Focusing the Arc

Adjustable AC-output-frequency functions control the shape and force of the arc cone to optimize it for the joint configuration at hand. Lower frequencies, such as the 60 Hz output of a conventional GTA welder, create a broader cone and create a wider bead. While handy in a few applications, a broad cone often provides less control (e.g., when watering a wide area instead of directing the spray where needed).

Increasing frequency concentrates and narrows the arc column and prevents the arc from wandering. By increasing frequency, operators can increase travel speed and/or penetration, narrow the oxide etch zone and put in a narrower weld bead. On a fillet weld, the operator can keep the arc force directed into the bottom of the joint to ensure good fusion. With a conventional GTA welder and balled tungsten, the arc tended to wander and dance from plate to plate. The lack of precise control sometimes resulted in over-welding and poor fusion at the root of the joint.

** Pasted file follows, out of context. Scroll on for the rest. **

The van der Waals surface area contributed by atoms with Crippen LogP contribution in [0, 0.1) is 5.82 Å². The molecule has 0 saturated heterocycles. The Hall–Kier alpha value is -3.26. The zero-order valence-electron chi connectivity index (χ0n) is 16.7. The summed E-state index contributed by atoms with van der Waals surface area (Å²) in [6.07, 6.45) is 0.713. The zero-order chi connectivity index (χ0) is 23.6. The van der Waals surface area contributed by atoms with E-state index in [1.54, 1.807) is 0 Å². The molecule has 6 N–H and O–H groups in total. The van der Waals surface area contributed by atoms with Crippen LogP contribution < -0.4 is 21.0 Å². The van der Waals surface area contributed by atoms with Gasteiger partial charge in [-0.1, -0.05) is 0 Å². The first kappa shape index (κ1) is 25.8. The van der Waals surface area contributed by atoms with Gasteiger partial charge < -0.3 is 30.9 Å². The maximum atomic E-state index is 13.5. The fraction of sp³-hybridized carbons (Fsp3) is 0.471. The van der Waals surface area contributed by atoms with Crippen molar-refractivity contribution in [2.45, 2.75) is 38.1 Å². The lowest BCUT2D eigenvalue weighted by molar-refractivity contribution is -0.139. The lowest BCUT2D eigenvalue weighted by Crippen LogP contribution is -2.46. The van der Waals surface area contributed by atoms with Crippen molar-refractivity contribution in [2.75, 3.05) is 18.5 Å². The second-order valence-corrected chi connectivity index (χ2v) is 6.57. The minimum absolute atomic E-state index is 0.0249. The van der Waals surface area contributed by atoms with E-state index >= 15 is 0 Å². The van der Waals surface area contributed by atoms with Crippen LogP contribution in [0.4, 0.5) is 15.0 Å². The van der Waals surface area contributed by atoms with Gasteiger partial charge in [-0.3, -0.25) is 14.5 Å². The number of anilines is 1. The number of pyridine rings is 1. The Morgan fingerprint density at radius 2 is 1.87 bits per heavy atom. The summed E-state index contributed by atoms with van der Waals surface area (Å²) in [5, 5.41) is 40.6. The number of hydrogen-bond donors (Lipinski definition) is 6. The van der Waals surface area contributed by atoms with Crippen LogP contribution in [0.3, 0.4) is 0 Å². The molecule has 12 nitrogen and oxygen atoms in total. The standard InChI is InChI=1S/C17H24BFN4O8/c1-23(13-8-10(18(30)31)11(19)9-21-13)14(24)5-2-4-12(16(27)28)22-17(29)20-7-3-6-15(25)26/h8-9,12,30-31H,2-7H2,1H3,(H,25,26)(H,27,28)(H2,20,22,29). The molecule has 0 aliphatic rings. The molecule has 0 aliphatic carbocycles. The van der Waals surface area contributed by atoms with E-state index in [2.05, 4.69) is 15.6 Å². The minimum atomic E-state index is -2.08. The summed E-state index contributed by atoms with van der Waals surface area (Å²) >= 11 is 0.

To start, make a test plate for comparison, setting balance control at 60 percent and output frequency at 60 Hz. For the next plate, increase balance control to 75 percent and set the frequency to 100 to 150 Hz. For the next plate, increase frequency another 50 Hz, or, if possible, have a coworker increase frequency while you weld. Several high-end GTA units can boost the frequency to 400 Hz, creating a highly focused arc cone. Note: Because high frequencies increase the intensity of the buzzing sound that occurs when AC GTA welding, use hearing protection.

Independent Amplitude

A few advanced GTA inverters also enable operators to adjust amperage independently during the EN and EP portions of the AC cycle. Doing so enables them to direct more heat where they want it—into the work—and reduce heat on the tungsten.